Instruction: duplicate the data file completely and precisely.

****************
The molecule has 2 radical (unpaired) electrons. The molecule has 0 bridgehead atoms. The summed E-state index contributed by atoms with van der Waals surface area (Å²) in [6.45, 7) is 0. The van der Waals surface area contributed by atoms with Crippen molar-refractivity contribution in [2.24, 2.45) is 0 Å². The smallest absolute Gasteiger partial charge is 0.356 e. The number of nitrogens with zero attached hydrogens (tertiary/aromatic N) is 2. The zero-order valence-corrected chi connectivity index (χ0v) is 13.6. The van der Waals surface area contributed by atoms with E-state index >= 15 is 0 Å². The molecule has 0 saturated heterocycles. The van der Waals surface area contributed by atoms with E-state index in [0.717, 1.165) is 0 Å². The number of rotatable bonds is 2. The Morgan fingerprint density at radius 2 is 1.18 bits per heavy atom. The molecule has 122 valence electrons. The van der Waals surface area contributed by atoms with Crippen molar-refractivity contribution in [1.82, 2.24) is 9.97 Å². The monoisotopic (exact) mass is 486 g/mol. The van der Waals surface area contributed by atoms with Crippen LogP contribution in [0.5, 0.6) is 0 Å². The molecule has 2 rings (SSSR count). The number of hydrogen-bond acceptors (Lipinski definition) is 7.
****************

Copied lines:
The molecule has 2 radical (unpaired) electrons. The molecule has 0 bridgehead atoms. The summed E-state index contributed by atoms with van der Waals surface area (Å²) in [6.45, 7) is 0. The van der Waals surface area contributed by atoms with Crippen molar-refractivity contribution in [2.24, 2.45) is 0 Å². The smallest absolute Gasteiger partial charge is 0.356 e. The number of nitrogens with zero attached hydrogens (tertiary/aromatic N) is 2. The zero-order valence-corrected chi connectivity index (χ0v) is 13.6. The van der Waals surface area contributed by atoms with E-state index >= 15 is 0 Å². The molecule has 0 saturated heterocycles. The van der Waals surface area contributed by atoms with E-state index in [0.717, 1.165) is 0 Å². The number of rotatable bonds is 2. The Morgan fingerprint density at radius 2 is 1.18 bits per heavy atom. The molecule has 122 valence electrons. The van der Waals surface area contributed by atoms with Crippen molar-refractivity contribution in [1.82, 2.24) is 9.97 Å². The monoisotopic (exact) mass is 486 g/mol. The van der Waals surface area contributed by atoms with Crippen LogP contribution in [0.5, 0.6) is 0 Å². The molecule has 2 rings (SSSR count). The number of hydrogen-bond acceptors (Lipinski definition) is 7.